David Bourget (Western Ontario)
David Chalmers (ANU, NYU)
Rafael De Clercq
Jack Alan Reynolds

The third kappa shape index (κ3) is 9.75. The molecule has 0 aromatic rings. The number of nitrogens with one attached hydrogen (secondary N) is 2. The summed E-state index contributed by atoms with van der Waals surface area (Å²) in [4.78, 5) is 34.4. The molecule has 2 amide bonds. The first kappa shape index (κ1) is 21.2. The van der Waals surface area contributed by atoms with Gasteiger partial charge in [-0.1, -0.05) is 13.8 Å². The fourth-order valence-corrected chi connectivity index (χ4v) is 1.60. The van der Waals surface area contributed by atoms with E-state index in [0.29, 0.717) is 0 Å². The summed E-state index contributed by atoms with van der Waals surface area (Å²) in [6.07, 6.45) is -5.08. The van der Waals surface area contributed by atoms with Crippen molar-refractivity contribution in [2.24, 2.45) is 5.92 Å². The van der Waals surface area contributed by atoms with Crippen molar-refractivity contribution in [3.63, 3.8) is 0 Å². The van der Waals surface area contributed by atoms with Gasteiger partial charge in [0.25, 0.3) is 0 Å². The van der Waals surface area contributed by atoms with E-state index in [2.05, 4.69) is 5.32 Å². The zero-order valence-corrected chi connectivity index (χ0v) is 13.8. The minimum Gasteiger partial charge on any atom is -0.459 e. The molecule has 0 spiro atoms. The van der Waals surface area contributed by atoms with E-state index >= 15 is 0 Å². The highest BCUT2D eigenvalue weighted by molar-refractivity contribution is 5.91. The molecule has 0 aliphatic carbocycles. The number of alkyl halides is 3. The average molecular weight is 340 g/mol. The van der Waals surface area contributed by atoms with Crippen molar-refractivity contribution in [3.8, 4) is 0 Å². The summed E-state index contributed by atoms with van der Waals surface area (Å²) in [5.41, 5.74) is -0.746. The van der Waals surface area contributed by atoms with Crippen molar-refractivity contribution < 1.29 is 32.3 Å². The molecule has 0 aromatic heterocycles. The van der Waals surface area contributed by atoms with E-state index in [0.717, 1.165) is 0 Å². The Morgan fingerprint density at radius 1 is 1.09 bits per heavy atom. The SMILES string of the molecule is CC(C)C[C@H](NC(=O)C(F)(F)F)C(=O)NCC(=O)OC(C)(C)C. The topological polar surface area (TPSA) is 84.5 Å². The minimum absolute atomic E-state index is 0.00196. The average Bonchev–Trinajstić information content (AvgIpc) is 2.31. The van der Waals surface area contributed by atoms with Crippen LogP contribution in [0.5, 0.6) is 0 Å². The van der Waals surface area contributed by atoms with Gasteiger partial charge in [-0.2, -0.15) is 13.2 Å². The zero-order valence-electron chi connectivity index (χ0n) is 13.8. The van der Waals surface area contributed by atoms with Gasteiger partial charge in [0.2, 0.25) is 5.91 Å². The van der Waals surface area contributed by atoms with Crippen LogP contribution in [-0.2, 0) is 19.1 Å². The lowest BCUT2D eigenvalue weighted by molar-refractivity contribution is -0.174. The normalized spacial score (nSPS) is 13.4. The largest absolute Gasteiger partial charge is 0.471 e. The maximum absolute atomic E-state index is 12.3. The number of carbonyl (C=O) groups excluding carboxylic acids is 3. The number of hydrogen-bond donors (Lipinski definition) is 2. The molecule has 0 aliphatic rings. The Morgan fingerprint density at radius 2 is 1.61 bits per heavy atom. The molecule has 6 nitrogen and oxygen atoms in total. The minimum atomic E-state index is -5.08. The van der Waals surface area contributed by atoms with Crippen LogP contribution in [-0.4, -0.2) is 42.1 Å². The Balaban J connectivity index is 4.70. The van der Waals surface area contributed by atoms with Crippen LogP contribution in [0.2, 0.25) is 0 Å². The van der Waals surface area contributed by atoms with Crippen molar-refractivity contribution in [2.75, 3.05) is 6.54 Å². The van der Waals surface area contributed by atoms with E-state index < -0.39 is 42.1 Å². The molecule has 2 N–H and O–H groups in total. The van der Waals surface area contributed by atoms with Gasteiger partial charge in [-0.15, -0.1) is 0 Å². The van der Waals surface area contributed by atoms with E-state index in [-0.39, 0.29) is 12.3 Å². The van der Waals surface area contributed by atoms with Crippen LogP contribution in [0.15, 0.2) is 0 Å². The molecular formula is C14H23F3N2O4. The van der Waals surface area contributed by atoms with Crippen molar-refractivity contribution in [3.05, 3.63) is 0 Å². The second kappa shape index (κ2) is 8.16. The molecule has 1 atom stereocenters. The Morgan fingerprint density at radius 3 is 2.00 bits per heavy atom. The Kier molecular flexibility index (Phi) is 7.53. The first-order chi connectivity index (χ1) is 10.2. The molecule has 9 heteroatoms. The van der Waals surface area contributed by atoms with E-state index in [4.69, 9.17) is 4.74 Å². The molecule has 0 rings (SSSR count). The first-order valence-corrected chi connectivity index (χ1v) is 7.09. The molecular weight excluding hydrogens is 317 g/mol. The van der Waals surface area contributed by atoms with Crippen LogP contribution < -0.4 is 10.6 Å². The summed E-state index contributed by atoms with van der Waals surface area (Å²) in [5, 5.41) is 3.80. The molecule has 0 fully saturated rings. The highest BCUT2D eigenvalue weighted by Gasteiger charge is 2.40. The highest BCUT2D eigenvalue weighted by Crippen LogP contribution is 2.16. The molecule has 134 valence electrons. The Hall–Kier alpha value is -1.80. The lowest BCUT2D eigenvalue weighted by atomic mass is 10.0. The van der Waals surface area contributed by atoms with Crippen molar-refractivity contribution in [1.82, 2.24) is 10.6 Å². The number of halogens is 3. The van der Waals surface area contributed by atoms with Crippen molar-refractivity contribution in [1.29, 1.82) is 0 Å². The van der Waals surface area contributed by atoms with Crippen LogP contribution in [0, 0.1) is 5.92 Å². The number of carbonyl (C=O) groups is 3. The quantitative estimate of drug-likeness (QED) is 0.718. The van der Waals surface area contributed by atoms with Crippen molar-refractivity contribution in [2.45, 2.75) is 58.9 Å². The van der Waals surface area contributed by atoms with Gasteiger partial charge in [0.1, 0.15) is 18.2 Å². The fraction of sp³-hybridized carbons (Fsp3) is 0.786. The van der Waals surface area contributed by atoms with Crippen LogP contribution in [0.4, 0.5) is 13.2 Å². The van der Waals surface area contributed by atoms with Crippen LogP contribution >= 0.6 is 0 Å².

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In this paper, I argue that major elements of Hume’s metaphysics and epistemology are not only directed at the inductive argument from design which seemed to follow from the success of Newton’s system, but also have far larger aims. They are directed against the authority of Newton’s natural philosophy; the claims of natural philosophy are constrained by philosophic considerations. Once one understands this, Hume’s high ambitions for a refashioned ‘true metaphysics’ or ‘first philosophy’, that is, Hume’s ‘Science of Human Nature’, can be seen and evaluated in their proper light. Hume has three motives for his attack on Newton: his work is informed by and gives cover to superstitious beliefs; his project is not useful to the public; and its success generates a challenge to the independent authority of philosophy. This essay consists of five sections. First, I discuss Hume’s attitude toward Newton. Newton claims that natural philosophy should be the foundation for other sciences, while in the ‘Introduction’ to the Treatise Hume asserts the supremacy of the ‘science of man’. For Hume the human sciences can attain the high epistemic status of ‘proof’, while much of the physical sciences must do with lower forms of ‘probability’. Furthermore, Hume’s ‘rules by which to judge of causes and effects’ do not replicate Newton’s fourth Rule; this opens a gap between the ontologies and methodologies of Newton and Hume. Moreover, Hume’s account of causation is designed to undercut the reductionist bias of natural philosophy. According to Hume the parts of natural sciences that go beyond common life can be evaluated from the point of view of the science of man. I end with remarks on the philosophic origins and significance of Hume’s attack on Newton’s natural philosophy. I depart from two independent traditions of interpreting Hume. One tradition makes many references to Newton’s influence on Hume. On a more detailed level, proponents of this view may call attention to Hume’s ‘rules’, his ‘Experiments’ and ‘Anatomy’, his method of investigation, the application of Newtonian metaphors works (e.g., an ‘attraction’ in the ‘mental world’ on a par with that in the ‘natural world’ – the principles of association are, then, analogous to the laws of motion). Hume’s ‘science of man’ is said to be inspired by Newton’s science of nature. Hume wants his readers to feel that he is modeling his project on the successes of natural philosophy, exemplified by Newton. In the ‘Introduction’ to the Treatise and more explicitly in the opening pages of EHU, Hume suggests that his ‘science of man’ can parallel recent achievements in natural philosophy (especially planetary astronomy). Thus, my claim is not that Newton did not figure importantly in Hume’s philosophy, but, instead, that Hume’s project is in many respects more hostile to Newton’s achievements – as available to well-informed eighteenth-century readers – than many recent interpreters have realized. There is a different tradition that argues Hume simply did not understand Newton. Hume’s philosophy, thus, cannot do justice to Newtonian science. Hume’s lack of mathematical competence is said to be a barrier to his understanding of Newton’s mathematical natural philosophy. One finds this attitude behind the cranking of Bayesian machinery in John Earman’s attack on Hume’s treatment ‘Of Miracles’. However, this tradition begs the question; it takes the authority of ‘science’ for granted in Hume. Against this second tradition I argue that Hume did understand salient features of Newton’s methodology and position, although in ways often unappreciated by the first tradition mentioned above. For example, in his comments on Newton in the History of England, Hume discerns the (broad) outlines of Newton’s commitment to the method of analysis and synthesis (see Newton’s Opticks, Query 31) and how it differs from Boyle’s methodology. So, Hume has a subtle understanding of Newton’s methodology – even if one were to grant that he lacks appreciation of the role of mathematics in Newton’s natural philosophy. Leaving open the question whether Hume understood all the details of Newton’s system, Hume’s departures from Newton are best interpreted not as ‘ironic’, but as philosophically motivated.
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